This morning, the Federal Highway Administration (FHWA) released its Carbon Reduction Program (CRP) Implementation Guidance, unlocking $6.4 billion in formula funding over five years to help states and localities develop carbon reduction strategies.
While the CRP was established in the Infrastructure Investment and Jobs Act (IIJA) of 2021, also known as the Bipartisan Infrastructure Law (BIL), NAPA sought inclusion of paving activities by highlighting asphalt pavement’s many climate-friendly technologies, to help states and localities meet their climate goals. Such efforts included a February letter to Senate Committee on Environment & Public Works Chairman Tom Carper and Ranking Member Shelley Moore Capito requesting support for including the Stabenow and Wicker amendment to add eligibility for “projects using pavement technologies, including designs, materials and practices that reduce carbon emissions.”
Thanks to sustained efforts by NAPA and our transportation construction partners, the CRP guidance makes low-carbon pavement technologies eligible for this important program.
“NAPA worked to bring a coalition of stakeholder groups together to advocate for this,” said NAPA Executive Vice President for Advocacy Jay Hansen. “It opens opportunities for our industry to provide carbon-reduction solutions for the citizens and communities we serve across the country.”
The CRP guidance includes low-carbon asphalt pavements as follows:
Sustainable pavements technologies that reduce embodied carbon during the manufacture and/or construction of highway projects could be eligible for CRP if a lifecycle assessment (LCA) demonstrates substantial reductions in CO2 compared to the implementing Agency’s typical pavement-related practices. The LCA Pave Tool can be used to assess the CO2 impacts of pavement material and design decisions.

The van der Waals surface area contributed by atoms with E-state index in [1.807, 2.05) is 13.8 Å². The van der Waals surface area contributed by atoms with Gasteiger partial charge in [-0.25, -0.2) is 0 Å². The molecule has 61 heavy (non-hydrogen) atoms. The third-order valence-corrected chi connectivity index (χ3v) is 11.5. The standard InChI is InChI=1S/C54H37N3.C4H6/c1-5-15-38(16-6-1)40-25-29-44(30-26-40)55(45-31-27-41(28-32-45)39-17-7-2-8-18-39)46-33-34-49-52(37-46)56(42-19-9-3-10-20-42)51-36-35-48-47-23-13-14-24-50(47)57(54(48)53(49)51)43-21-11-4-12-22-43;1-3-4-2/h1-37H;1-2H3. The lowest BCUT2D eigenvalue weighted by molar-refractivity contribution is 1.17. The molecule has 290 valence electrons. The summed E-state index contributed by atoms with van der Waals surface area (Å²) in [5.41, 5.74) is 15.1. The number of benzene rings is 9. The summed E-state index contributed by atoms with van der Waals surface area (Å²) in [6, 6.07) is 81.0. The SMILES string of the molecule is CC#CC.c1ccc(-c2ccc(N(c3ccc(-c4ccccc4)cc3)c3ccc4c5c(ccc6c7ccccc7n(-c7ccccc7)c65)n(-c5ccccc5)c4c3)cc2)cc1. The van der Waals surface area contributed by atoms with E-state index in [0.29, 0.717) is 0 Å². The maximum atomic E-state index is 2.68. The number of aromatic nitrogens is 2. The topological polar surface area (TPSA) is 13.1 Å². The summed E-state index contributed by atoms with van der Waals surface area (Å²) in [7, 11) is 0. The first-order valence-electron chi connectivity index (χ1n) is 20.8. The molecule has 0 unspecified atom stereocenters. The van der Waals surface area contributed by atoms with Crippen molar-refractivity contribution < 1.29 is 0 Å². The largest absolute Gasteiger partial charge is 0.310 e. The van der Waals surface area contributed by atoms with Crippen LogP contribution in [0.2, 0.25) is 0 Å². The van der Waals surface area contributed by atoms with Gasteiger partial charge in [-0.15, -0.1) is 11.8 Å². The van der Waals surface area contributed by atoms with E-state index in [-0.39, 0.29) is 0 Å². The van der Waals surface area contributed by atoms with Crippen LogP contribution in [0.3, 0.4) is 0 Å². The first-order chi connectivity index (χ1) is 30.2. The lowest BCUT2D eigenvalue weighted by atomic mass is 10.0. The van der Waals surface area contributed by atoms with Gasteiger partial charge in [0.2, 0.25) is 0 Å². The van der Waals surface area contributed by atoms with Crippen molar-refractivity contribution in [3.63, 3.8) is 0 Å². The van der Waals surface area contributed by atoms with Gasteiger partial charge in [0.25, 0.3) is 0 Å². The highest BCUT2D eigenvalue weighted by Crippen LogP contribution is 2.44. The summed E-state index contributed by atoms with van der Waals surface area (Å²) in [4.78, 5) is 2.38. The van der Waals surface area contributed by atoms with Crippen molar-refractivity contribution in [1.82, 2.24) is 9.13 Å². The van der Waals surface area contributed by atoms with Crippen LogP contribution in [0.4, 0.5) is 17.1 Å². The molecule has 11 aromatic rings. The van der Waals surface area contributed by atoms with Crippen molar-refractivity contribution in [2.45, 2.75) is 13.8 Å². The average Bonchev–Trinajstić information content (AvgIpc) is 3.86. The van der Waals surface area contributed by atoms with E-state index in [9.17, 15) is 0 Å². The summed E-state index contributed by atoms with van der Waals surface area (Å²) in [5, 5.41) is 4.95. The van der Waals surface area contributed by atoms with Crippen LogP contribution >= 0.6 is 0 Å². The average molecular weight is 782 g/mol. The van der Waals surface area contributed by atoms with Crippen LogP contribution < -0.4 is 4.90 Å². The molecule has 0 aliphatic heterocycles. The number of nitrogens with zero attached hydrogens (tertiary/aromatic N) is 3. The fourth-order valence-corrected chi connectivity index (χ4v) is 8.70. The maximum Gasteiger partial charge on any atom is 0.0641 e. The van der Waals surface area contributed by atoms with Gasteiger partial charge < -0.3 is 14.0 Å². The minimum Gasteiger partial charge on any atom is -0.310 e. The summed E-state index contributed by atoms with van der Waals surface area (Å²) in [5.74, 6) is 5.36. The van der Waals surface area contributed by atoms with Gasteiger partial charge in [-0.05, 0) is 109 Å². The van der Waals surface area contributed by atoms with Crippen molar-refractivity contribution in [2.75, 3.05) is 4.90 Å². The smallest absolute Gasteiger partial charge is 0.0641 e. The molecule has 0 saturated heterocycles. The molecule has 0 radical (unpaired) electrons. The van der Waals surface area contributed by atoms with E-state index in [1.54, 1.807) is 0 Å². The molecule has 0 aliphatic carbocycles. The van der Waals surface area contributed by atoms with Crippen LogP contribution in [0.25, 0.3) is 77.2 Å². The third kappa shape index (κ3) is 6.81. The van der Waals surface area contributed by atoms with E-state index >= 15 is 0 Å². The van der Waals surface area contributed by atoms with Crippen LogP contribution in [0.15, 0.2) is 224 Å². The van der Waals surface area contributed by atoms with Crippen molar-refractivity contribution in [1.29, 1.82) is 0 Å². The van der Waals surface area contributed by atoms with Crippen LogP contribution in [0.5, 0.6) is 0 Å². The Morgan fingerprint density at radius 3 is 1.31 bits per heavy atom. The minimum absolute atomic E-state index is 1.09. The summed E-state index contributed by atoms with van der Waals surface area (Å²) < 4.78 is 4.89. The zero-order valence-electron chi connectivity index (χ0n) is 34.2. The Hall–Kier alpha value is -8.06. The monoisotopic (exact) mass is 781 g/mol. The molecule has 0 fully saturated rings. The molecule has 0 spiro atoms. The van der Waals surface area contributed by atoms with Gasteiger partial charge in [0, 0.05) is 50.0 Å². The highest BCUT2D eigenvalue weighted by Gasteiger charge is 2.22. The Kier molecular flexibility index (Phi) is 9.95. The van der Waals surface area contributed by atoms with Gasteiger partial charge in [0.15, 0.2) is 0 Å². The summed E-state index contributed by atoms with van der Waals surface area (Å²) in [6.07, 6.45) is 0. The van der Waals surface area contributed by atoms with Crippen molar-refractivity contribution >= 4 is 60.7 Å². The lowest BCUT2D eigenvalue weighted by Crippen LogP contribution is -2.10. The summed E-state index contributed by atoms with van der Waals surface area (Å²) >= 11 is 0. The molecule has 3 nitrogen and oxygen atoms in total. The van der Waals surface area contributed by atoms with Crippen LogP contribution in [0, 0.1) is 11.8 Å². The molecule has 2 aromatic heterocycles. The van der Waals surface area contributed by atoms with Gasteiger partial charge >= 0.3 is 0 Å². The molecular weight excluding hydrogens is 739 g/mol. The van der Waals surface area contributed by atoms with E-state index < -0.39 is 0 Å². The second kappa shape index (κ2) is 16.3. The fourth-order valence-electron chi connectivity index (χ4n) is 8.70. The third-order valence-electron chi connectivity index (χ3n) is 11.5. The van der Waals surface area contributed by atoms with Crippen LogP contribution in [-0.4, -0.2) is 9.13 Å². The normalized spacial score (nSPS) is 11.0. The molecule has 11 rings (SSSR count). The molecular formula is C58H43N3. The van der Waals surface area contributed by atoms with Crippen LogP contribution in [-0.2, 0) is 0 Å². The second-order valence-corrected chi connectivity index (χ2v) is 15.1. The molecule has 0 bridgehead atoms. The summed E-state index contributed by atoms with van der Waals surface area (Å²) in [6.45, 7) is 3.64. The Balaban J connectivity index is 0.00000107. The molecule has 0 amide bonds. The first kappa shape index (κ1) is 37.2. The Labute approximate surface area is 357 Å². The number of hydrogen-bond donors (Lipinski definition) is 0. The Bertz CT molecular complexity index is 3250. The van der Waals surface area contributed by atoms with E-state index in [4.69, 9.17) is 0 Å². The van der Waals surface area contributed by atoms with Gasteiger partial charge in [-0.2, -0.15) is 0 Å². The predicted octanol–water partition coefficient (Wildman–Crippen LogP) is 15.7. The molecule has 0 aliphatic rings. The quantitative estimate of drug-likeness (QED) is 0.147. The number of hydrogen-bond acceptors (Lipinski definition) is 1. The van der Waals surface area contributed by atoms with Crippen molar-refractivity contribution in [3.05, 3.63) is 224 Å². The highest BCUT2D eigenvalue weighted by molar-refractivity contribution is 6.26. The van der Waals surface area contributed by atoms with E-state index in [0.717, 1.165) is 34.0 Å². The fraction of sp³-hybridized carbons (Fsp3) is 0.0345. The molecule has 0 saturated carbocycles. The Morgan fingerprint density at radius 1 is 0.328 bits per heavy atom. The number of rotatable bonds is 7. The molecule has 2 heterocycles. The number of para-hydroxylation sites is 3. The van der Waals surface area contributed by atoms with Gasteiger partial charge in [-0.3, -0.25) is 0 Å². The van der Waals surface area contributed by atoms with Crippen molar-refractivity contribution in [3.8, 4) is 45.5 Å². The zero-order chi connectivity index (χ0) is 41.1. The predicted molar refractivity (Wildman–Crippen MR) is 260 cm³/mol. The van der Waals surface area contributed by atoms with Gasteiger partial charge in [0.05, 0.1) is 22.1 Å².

What this means:
* There is a new core highway program in which low-carbon asphalt pavement technologies are now eligible.
* This is NOT a mandate on state transportation agencies or the industry, but a free-market approach to utilize ready-to-go pavement technologies that reduce carbon emissions.
Detailed information found here is available directly from FHWA.
The availability of funding for low-carbon pavement technologies supports the asphalt pavement industry’s goal to reach net zero carbon emissions by 2050, outlined in The Road Forward, which will require working with partners like FHWA and state departments of transportation. NAPA is launching a webinar series, The Road to Zero: Making Sense (and Cents) of Climate Stewardship can be found here, beginning with An Introduction to The Road Forward on May 2.